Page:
The 5 best Linux laptops of 2017

There was a time when Linux was seen as an outcast operating system, and indeed one that was labelled as a ‘cancer’ by Microsoft’s former CEO Steve Ballmer.

Times have now changed as the 25-year-old operating system has made some serious inroads in the server market, then in the cloud – not forgetting that it underpins the most popular ecosystem out there: Android.

Because none of the main notebook vendors – bar Dell – offer Linux as an OS option, this leaves other smaller companies the ability to carve a niche for themselves.

Below are the five best Linux laptops of 2017 we’ve picked out using our expert eye – note that they have been fine-tuned to run a specific flavour of Linux (such as Ubuntu, for example).

1. Dell XPS 13 Developer Edition

Ideal for those looking for a sleek-and-chic portable

Gorgeous design
Plenty of connectivity options
Poor webcam positioning
OS update still required for optimal performance

The XPS 13 retains its crown as the undisputed champion of the Ultrabook market, and one can only admire Dell for its unwavering Linux support on a flagship machine. The laptop is customisable so you can configure it to be suitable for everything from routine office tasks to gaming, depending on how much you’re willing to pay.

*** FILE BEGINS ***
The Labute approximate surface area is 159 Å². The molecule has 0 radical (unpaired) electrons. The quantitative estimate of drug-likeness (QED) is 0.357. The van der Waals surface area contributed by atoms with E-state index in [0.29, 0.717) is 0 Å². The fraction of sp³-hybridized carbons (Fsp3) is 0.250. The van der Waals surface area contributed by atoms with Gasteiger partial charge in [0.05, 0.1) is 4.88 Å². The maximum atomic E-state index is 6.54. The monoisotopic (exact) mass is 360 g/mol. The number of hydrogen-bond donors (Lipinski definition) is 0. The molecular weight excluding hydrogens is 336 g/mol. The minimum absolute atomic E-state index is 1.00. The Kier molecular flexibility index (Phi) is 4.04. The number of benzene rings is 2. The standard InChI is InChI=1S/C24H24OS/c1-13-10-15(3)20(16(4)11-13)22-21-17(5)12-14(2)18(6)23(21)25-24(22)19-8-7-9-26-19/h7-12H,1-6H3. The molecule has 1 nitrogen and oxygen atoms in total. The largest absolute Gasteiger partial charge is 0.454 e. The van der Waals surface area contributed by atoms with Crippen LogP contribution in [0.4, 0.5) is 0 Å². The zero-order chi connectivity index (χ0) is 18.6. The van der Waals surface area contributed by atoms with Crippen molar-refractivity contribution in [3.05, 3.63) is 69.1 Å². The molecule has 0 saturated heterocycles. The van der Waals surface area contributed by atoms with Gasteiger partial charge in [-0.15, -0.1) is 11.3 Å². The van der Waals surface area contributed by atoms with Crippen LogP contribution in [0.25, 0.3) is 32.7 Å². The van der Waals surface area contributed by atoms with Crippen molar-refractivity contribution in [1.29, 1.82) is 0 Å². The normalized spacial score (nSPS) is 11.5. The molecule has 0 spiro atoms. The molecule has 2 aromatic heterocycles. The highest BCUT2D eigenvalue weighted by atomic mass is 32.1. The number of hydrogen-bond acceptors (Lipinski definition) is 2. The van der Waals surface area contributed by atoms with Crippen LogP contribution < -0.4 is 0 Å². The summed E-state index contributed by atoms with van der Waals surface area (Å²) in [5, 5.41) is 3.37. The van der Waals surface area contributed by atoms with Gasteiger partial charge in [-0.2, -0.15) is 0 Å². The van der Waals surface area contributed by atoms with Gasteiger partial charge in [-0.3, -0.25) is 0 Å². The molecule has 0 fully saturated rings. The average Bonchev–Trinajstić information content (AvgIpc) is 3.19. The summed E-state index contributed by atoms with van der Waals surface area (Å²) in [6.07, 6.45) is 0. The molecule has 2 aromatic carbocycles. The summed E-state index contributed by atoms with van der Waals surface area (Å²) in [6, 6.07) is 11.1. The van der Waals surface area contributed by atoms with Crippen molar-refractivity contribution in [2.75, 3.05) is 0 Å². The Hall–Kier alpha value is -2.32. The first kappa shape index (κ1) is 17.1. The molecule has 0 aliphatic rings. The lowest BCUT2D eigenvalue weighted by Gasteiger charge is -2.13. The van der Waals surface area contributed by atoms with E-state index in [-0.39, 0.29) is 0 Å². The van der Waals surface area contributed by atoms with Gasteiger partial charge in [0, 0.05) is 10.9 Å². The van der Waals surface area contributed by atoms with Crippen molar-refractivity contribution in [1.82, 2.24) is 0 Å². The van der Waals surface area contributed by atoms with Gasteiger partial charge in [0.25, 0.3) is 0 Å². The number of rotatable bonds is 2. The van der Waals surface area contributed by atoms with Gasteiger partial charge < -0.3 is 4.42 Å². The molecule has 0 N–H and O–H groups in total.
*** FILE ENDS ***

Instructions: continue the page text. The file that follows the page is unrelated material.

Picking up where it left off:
If you wish, you can plump for the most expensive XPS 13, which has a QHD+ (3,200 x 1,800 resolution) InfinityEdge touch display. The slightly more wallet-friendly configurations run with a Full HD (1,920 x 1,080) 13.3-inch InfinityEdge non-touch display. 

Obviously the latter will give you better battery life relative to a larger more pixel-packed display, but users will never know the joy of the vibrant colour reproduction the super-sharp QHD+ screen delivers.

At checkout you can choose to preinstall Ubuntu 16.04 LTS.

2. Alpha Litebook

Superb for those wanting a mainstream Linux laptop

Full HD resolution display
Wide array of connectors
SSD option only gives you 120GB capacity

Google and its armada of Chromebooks seem to have cornered the bottom end of the laptop market, much to the chagrin of traditional Linux users who demand far better value for money. However, one small vendor has pledged to change the way things work.

Alpha Universal uses Elementary OS to power its Litebook laptop. While you can get a Chromebook for roughly the same price with a comparable amount of system RAM, the Litebook gives you much more storage for your buck as well as far more in the way of expansion capabilities. The Intel Celeron N3150 quad-core processor (clocked at 1.6GHz) is also very respectable for an ultra-light machine.

Combine this with a Full HD display and 512GB of storage courtesy of a hard disk – or you can elect to have a 120GB SSD instead, or alternatively the ‘hybrid’ option is a 512GB HDD plus a 32GB SSD – and it’s clear the Litebook is a great way for a beginner to explore the world of Linux.

If you need a more powerful machine, the Alpha Store does offer Linux laptops with beefier specs such as the Centurion Ultra.